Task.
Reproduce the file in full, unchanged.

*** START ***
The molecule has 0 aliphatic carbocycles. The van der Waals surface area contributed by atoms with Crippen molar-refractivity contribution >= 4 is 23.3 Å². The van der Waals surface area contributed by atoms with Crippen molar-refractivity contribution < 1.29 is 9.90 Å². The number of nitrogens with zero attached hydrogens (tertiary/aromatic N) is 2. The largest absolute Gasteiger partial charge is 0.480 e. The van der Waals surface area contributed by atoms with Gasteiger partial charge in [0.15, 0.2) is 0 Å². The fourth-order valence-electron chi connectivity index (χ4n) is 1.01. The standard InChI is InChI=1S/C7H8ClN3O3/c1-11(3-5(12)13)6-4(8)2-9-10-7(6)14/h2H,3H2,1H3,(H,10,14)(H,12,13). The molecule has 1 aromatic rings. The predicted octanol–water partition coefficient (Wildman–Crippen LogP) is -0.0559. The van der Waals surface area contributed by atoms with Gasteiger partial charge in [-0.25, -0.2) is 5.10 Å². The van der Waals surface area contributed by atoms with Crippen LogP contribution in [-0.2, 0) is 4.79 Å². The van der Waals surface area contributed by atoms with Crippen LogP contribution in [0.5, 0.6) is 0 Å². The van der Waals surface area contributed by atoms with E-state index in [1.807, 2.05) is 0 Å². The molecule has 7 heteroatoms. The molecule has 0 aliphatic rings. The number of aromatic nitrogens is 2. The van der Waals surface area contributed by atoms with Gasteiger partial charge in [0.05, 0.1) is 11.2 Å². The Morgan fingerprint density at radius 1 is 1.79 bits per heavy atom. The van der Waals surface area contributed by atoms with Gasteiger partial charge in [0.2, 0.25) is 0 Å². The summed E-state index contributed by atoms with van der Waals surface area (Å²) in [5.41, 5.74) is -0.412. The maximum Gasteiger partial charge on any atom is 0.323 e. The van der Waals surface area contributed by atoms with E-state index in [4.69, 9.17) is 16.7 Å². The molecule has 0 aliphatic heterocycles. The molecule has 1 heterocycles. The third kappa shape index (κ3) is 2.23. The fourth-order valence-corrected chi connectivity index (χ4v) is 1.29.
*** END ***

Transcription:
The molecule has 0 aliphatic carbocycles. The van der Waals surface area contributed by atoms with Crippen molar-refractivity contribution >= 4 is 23.3 Å². The van der Waals surface area contributed by atoms with Crippen molar-refractivity contribution < 1.29 is 9.90 Å². The number of nitrogens with zero attached hydrogens (tertiary/aromatic N) is 2. The largest absolute Gasteiger partial charge is 0.480 e. The van der Waals surface area contributed by atoms with Gasteiger partial charge in [0.15, 0.2) is 0 Å². The fourth-order valence-electron chi connectivity index (χ4n) is 1.01. The standard InChI is InChI=1S/C7H8ClN3O3/c1-11(3-5(12)13)6-4(8)2-9-10-7(6)14/h2H,3H2,1H3,(H,10,14)(H,12,13). The molecule has 1 aromatic rings. The predicted octanol–water partition coefficient (Wildman–Crippen LogP) is -0.0559. The van der Waals surface area contributed by atoms with Gasteiger partial charge in [-0.25, -0.2) is 5.10 Å². The van der Waals surface area contributed by atoms with Crippen LogP contribution in [-0.2, 0) is 4.79 Å². The van der Waals surface area contributed by atoms with Crippen LogP contribution in [0.5, 0.6) is 0 Å². The van der Waals surface area contributed by atoms with E-state index in [1.807, 2.05) is 0 Å². The molecule has 7 heteroatoms. The molecule has 0 aliphatic rings. The number of aromatic nitrogens is 2. The van der Waals surface area contributed by atoms with Gasteiger partial charge in [0.05, 0.1) is 11.2 Å². The Morgan fingerprint density at radius 1 is 1.79 bits per heavy atom. The van der Waals surface area contributed by atoms with Gasteiger partial charge in [0.2, 0.25) is 0 Å². The summed E-state index contributed by atoms with van der Waals surface area (Å²) in [5.41, 5.74) is -0.412. The maximum Gasteiger partial charge on any atom is 0.323 e. The van der Waals surface area contributed by atoms with E-state index in [4.69, 9.17) is 16.7 Å². The molecule has 0 aliphatic heterocycles. The molecule has 1 heterocycles. The third kappa shape index (κ3) is 2.23. The fourth-order valence-corrected chi connectivity index (χ4v) is 1.29.